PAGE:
Changing Epidemiology of Gonorrhea in Adelaide, South Australia

Sally L. Ellis, George Tsourtos, Russell Waddell, Richard Woodman, Emma R. Miller

Research output: Contribution to journalArticle

Abstract

BACKGROUND: Gonorrhea is a significant public health concern. The changing epidemiology of gonorrhea in Australia has highlighted the need for detailed examination of surveillance data to determine population groups at greatest risk for infection. METHODS: We analyzed deidentified gonorrhea notification data for the years 2012 to 2017, in Adelaide (N = 3680), calculating age-adjusted notification and antibiotic resistance rates. Age, gender, year, sexual orientation, and socioeconomic status were assessed for associations with gonorrhea notifications using negative binomial, log binomial and spatial autoregressive models. Maps were generated to examine spatial localization of gonorrhea rates in Adelaide. RESULTS: Gonorrhea notification rates in Adelaide increased annually, with a 153% adjusted increase in rates from 2012 to 2017, localized to specific areas and inversely associated with income levels. The increase in rates in 2016 and 2017 was associated with young heterosexuals from low income areas. Azithromycin-resistant notifications increased significantly in 2016 in young heterosexuals. Reinfections were significantly more likely in men who have sex with men than other population groups. CONCLUSIONS: This study demonstrates the changing epidemiology of gonorrhea in Adelaide from a largely men who have sex with men profile toward an increase in young heterosexual gonorrhea. This could be seen as a harbinger for future increases in heterosexually transmitted HIV and other sexually transmitted infections in Australia.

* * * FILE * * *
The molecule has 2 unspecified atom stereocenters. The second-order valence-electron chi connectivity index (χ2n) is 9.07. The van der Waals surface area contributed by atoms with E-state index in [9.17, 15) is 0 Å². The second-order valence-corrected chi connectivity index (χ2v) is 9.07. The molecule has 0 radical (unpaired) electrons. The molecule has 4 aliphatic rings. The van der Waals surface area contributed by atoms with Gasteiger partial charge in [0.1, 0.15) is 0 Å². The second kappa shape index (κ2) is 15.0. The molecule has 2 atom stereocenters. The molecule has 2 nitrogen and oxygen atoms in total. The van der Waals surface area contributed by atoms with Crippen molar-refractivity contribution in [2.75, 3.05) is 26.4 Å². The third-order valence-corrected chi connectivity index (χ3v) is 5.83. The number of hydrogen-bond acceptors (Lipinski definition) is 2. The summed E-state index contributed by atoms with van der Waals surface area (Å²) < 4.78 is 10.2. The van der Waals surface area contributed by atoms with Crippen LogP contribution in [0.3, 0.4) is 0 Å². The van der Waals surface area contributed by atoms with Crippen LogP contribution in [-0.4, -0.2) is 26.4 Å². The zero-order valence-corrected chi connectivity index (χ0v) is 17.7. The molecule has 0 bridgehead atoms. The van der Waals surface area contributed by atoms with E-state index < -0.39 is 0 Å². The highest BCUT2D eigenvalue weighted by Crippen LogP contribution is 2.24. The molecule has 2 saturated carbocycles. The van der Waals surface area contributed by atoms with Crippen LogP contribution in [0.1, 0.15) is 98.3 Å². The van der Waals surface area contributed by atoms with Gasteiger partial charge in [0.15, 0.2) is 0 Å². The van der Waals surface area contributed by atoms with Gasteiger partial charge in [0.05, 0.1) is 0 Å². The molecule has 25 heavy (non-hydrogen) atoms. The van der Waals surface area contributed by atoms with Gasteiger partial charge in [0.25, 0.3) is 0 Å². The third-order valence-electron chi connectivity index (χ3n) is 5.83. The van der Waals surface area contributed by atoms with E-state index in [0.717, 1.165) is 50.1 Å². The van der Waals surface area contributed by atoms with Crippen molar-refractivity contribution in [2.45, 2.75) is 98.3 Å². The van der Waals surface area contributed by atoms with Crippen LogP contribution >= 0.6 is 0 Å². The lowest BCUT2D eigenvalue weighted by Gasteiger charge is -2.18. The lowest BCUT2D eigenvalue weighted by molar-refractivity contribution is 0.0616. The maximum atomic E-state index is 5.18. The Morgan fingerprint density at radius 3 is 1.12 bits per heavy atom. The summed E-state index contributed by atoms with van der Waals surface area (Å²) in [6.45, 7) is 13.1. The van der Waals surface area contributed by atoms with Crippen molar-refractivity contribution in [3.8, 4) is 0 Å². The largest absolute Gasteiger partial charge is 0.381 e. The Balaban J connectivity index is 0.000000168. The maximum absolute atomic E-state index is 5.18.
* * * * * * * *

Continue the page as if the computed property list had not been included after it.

Original languageEnglish
Pages (from-to)402-408
Number of pages7
JournalSEXUALLY TRANSMITTED DISEASES
Volume47
Issue number6
DOIs
Publication statusPublished - 1 Jun 2020

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